Published on: Wednesday 15 Jul 2020 at 09:13
Maggie works as a Housekeeper at St Clare Hospice, playing a vital role in ensuring the Hospice is clean and hygienic at all times. Never has this role been more important than during the Covid-19 outbreak.
Maggie has been working on the Frontline of Hospice services throughout the pandemic, and along with the other Housekeepers in the team, she has had to adapt to new working conditions and challenges.
She spoke to us about how her role has changed, and how the St Clare team has been brought even closer together throughout this crisis.
Q: It is now more than 100 days since the UK went into lockdown, how have you been coping?
A: “I can’t really believe it has been that long! It has certainly been a ‘different’ time to live through. The hardest thing has been not seeing my grandchildren for three months – but luckily we can now meet again, in a socially distanced ‘bubble’.”
“I have still be going in to the Hospice this whole time, but it has been strange and a bit eerie to see all the empty offices – with the vast majority of staff working from home since the middle of March.”
“But for those of us who are still working in the Hospice, and I work in the Inpatient Unit as a Housekeeper, the team spirit has been stronger than ever. We have always been a strong team who supports each other and works together, but it is even more so now.”
“We have all been looking out for each other even more than usual – and you know when someone asks ‘How are you doing today?’ that they really mean it. You can really tell that.”
“At the start of the outbreak it all felt a bit crazy, but now we have got used to our new routines and procedures – we are just getting on with it, and finding ways of working.”
Q: How has your role as a Housekeeper had to change and adapt during this time?
“Obviously, hygiene and cleanliness play a huge part in the control of this virus – so we have really had to step up our procedures and change how we do things.”
“We deep clean the patients’ bedrooms every time someone is discharged, and this process used to take approximately 30 minutes. Well, it now takes five times as long – about 2 and a half hours of cleaning in each room.”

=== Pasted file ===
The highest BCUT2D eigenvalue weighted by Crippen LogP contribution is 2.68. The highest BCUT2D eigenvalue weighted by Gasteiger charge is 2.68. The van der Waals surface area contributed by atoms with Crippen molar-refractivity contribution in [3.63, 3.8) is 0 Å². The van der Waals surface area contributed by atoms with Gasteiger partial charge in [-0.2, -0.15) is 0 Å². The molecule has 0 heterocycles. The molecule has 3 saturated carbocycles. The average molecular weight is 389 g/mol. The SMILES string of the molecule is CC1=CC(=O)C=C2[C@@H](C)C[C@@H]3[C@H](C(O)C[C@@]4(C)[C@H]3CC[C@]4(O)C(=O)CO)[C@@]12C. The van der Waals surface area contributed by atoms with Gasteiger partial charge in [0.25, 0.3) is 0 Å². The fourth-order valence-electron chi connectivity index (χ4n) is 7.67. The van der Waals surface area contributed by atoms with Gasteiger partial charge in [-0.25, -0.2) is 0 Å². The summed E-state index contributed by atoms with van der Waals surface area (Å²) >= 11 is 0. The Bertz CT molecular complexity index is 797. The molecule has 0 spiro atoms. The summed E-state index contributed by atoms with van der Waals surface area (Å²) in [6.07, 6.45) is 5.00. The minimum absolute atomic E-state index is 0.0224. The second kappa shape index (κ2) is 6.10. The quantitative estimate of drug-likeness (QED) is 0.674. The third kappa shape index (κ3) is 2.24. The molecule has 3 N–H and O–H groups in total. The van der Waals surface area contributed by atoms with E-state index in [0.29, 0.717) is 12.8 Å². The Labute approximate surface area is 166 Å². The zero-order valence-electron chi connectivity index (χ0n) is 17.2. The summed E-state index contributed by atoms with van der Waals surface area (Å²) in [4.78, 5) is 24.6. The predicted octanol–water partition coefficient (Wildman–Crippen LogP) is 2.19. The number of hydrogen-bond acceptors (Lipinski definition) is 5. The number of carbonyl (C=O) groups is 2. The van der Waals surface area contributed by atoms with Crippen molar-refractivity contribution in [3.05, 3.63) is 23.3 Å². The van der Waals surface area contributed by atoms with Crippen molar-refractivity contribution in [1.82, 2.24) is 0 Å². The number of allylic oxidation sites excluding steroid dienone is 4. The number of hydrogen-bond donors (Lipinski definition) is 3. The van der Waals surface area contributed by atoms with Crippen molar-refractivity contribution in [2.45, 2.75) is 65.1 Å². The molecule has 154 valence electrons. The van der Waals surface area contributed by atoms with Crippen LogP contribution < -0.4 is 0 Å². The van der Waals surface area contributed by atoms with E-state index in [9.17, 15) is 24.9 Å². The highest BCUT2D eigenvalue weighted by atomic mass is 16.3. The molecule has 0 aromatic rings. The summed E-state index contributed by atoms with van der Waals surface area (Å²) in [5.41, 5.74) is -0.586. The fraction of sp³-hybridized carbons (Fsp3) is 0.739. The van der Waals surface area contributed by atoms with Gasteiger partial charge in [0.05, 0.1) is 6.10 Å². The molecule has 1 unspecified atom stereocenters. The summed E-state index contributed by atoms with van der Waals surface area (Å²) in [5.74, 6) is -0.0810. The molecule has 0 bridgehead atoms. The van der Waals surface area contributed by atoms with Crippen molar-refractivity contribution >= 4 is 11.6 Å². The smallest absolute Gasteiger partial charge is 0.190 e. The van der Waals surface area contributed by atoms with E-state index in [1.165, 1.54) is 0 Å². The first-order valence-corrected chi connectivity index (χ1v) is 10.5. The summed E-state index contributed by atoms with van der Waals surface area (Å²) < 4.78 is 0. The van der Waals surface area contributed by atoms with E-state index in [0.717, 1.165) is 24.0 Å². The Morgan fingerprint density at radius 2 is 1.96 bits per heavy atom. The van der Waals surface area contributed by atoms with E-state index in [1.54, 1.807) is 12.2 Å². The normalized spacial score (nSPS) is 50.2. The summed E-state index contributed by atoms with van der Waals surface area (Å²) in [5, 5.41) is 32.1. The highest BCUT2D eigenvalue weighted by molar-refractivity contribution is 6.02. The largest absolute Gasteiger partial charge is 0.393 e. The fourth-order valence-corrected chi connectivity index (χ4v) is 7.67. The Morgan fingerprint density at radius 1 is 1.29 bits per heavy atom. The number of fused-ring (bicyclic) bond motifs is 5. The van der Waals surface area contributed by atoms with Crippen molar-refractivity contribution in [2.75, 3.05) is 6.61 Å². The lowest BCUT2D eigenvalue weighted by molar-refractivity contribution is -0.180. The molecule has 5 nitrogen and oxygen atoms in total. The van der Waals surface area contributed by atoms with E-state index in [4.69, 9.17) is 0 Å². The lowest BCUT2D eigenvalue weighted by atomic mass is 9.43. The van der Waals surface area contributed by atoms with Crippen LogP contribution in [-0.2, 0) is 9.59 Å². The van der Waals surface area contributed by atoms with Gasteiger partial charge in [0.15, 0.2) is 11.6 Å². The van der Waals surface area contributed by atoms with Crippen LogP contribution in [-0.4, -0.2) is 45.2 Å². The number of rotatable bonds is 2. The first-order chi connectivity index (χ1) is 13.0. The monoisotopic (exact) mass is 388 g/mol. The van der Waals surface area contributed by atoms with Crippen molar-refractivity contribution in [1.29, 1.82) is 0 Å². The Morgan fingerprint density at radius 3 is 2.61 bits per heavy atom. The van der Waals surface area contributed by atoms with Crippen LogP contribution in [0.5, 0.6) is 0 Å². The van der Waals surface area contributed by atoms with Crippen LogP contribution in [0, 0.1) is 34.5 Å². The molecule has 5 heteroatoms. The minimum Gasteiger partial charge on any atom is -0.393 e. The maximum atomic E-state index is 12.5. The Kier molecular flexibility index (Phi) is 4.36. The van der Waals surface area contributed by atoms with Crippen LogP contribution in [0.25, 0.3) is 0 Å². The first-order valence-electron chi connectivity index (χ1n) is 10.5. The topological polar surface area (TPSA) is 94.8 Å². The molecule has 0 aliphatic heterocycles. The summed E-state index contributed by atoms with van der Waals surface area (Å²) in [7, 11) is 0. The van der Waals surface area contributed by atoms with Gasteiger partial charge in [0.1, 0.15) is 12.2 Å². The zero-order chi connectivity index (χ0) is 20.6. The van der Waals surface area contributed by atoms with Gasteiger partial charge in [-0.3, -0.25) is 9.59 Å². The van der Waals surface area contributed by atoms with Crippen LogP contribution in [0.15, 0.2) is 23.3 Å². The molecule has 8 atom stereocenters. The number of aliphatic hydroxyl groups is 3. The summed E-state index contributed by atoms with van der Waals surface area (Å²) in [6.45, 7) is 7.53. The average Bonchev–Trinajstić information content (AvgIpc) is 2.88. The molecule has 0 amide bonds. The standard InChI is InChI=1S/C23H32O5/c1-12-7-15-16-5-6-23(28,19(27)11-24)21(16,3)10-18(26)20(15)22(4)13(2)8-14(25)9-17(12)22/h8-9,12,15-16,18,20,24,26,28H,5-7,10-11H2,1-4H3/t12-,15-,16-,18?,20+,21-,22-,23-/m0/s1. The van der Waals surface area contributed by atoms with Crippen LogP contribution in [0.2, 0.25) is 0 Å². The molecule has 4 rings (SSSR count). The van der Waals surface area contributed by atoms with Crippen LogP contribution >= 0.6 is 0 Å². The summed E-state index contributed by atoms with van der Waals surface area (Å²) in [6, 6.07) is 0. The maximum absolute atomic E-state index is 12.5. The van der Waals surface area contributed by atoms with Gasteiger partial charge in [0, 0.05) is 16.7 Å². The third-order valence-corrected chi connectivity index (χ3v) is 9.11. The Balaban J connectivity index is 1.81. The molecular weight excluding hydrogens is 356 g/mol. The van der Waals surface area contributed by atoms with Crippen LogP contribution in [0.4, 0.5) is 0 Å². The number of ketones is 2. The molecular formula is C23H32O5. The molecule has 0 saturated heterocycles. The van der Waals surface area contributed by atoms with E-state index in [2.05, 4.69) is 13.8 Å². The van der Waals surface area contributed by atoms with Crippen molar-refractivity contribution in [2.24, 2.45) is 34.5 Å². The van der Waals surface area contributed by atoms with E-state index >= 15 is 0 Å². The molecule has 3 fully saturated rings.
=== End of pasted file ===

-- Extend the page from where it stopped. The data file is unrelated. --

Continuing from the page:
“We have put so many new processes in place, including washing the windows, carpets, chairs, curtains and bedframes – as well as using a disinfectant fogging machine. Absolutely everything is bleached and disinfected. It is very intense.”
“There are eight rooms on the Inpatient Unit, so we have had to increase the number of Housekeepers on the unit from one, to two. If there are four patients leaving on the same day, that is 10 hours’ worth of cleaning to be done. Plus we still need to clean inside the rooms where patients are.”
“There has also been the introduction of PPE (Personal Protective Equipment) – which keeps us all safe, but is a challenge to deal with in itself.”
“I remember in April, on one of the hottest days of the year, I was wearing full PPE – a gown, visor, gloves, apron, face mask – and having to do a deep clean of a bedroom. I was absolutely drenched in sweat when I finished!”
“As a Housekeeper, you also go in to the rooms of the patients and often they want to have a chat with you. It has been noticeable that they have been more lonely at this time – as patients are only allowed to have one visitor per day. But then you have the challenge of trying to speak to them with a facemask on – which is hard.”
“I think wearing PPE will be the ‘new normal’ for us now though – both as a Housekeeper, and in general. There is still a long road to go, and the most important thing is to keep everyone safe.”
“Until we find a vaccine, we need to take the utmost care – and wearing a mask is a simple thing we can all do to protect other people. I wear a facemask when I am out at the shops too, it is so important that we keep to the guidelines and protect other people.”
Q: Have you seen any silver linings to this unprecedented situation?
A: “There has certainly been a lot of kindness throughout this time. We have definitely seen an increase in the generosity of people. We had the urgent appeal for PPE – and we are very well stocked with that now – but there have also been the thoughtful, nice gifts as well. Supporters have brought in chocolates, cakes, hand creams and other goodies in care packages for the staff.”
“Supporters want to show their appreciation for people working on the healthcare frontline, and that is really special.”
“We’ve also had over a hundred sets of scrubs sewn for the Inpatient Unit staff – and that has been so needed and appreciated. The scrubs have really come in useful, and the nurses and nursing assistants have all been wearing them.”
“It prompted me to buy myself a new sewing machine a few weeks ago as well! I have been getting back to sewing – and have made a few facemasks for staff at the Hospice, and have a few more requests from colleagues on the go. The latest one is for my granddaughter though – she picked out material for a new dress for her dolly! So I will be sewing that for her in my spare time too.”